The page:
Black Hawk Watch Tower Amusement Park
Black Hawk Road near 17th Street
Here is a peek at Rock Island’s own homegrown amusement park. Like Chicago’s Riverview, New York’s Coney Island, and the much later Disneyland, the Watch Tower amusement park was a destination for people from near and far in the early 1900s. It was located in an area that we now respect as one of our most peaceful and historic places, Black Hawk State Historic Site. But as this postcard shows, at the turn of the century this was a happening place.
In 1882, Bailey Davenport extended his street railway line all the way out 11th Street to a station at the junction of 9th and 11th Streets. Only a few folks, certainly not enough to support the new rail line, lived out there in the small town known as Sears. But Bailey ensured heavy use of his street railway by creating a park on the Rock River bluff known as Black Hawk’s Watch Tower. Moreover, he provided a link from the 11th Street station to the park entrance.
In its early years, Bailey’s park emphasized quiet recreation – walking, picnicking, and partaking of the reputedly health-giving spring water that flowed from the bluff. When the several local street railway systems were consolidated under a single ownership in 1891, the park was included in the sale, setting the stage for the “modern” amusement park that operated at Watch Tower for over thirty years.
The concept of the amusement park dates was popularized in 1893, when the Columbian Exposition introduced the Ferris Wheel to the world along with other recreational diversions that lined Midway Plaisance in Chicago. The world liked what it saw at this World’s Fair and soon entertaining amusement parks sprang up across the country.
Rock Island provided a legacy to amusement and theme parks throughout the world, a legacy that continues to this day. It was here where the “Shoot the Chutes” ride was invented and where, in 1888, the very first one was built at the Watch Tower amusement park. A long wood ramp angled upwards from the Rock River to the top of the bluff about half a block west of the current inn. Flat bottomed boats filled with thrill seekers sliced down a greased track at speeds of up to 80 miles per hour before bouncing into the Rock River. To return, the boat was pushed back to the ramp, where an electric cable winched it up to the top
To help understand this postcard, spend some time taking a tour through the Watch Tower amusement park as it looked in the early 1900s. Start at the old inn located right where the current inn stands. There were three different inns built during the amusement park years, all in the same location. The first two inns burned; the last one was demolished. These inns were designed to accommodate dining, dancing and other entertainments.
Directly downhill from the inn to the north was the street railway station. To the northeast of the inn, approximately where a parking lot is now, was the Figure 8 roller coaster with its covered entrance area that is shown on this postcard. This was a four-loop rollercoaster shaped as its name implies.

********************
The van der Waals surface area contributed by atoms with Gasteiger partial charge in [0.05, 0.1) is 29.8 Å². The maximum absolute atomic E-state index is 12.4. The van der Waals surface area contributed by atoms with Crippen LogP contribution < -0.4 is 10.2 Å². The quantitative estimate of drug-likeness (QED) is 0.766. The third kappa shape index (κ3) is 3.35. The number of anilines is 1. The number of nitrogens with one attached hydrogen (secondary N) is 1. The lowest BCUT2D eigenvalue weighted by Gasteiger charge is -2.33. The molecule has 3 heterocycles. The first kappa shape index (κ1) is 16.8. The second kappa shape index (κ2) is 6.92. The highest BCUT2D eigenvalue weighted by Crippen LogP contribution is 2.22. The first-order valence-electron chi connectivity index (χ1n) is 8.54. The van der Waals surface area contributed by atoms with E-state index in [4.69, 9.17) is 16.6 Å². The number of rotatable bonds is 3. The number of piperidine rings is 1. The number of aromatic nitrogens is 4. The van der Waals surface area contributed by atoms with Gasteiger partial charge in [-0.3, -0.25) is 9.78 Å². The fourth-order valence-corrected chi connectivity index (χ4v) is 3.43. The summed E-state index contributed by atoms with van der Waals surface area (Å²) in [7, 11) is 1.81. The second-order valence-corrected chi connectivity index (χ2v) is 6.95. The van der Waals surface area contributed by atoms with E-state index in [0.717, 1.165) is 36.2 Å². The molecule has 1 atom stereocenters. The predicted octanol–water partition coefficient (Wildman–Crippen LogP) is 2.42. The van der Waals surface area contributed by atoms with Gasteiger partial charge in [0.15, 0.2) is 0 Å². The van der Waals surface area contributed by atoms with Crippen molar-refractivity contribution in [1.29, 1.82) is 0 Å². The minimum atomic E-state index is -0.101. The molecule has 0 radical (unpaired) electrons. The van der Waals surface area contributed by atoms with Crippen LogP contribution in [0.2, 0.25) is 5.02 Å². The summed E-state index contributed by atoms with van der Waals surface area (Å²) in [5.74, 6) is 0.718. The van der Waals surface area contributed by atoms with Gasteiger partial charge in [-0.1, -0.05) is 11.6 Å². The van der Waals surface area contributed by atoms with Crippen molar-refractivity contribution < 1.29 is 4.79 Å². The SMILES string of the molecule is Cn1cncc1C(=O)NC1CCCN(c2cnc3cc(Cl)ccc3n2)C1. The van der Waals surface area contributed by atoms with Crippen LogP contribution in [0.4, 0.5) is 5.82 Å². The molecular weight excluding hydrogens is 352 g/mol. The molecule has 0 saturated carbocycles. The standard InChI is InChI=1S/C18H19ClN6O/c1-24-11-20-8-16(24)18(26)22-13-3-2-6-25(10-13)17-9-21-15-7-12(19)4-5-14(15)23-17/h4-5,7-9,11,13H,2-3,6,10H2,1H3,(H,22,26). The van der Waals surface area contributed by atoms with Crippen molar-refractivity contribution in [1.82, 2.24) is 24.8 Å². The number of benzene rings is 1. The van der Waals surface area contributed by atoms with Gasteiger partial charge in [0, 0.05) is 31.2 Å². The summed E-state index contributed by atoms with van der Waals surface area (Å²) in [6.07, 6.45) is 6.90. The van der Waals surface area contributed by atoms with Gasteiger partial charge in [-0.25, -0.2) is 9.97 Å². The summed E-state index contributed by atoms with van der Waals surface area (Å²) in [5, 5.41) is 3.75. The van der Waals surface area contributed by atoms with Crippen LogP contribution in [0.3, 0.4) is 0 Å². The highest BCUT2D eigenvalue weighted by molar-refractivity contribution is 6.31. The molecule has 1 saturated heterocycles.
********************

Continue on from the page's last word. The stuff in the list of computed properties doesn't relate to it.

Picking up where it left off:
A small bandshell stood a short distance from the southwest corner of the inn. Farther west was an elegant two-story dance pavilion. Just beyond the pavilion, the wooden track for the Shoot the Chutes started at the top of the bluff and followed an easterly diagonal path down to the Rock River.
Close to the road and north of the Chutes was an open skating rink and a penny arcade. Farther west of them was a merry-go-round and a (presumably water) ride called the Old Mill. Scattered throughout the grounds were various booths, offering everything from photographers and bowling alleys to fortune-tellers and shooting galleries. One booth was called “Aunt Sally;” perhaps she was the fortune teller. A water tower, ice house and outdoor toilets provided other amenities for patrons.
It is reported that as many as 15,000 people would visit the park in a single day, no small crowd even by today’s standards. Special amusements, including theatre, vaudeville, fireworks, and concerts, were occasionally offered as well. In later years, silent movies were projected onto outdoor canvas screens that would flutter in the wind. The shows were appropriately referred to as “flickers.”
The amusement park continued to operate until 1927, when the State of Illinois acquired the land for a state park. By this time, the nearby town of Sears had been incorporated into the larger Rock Island. Although the town name only appears on land title histories, many historical Sears buildings still exist.
This article by Diane Oestreich is slightly modified from the original, which appeared in the Rock Island Argus and Moline Dispatch on August 18, 2002.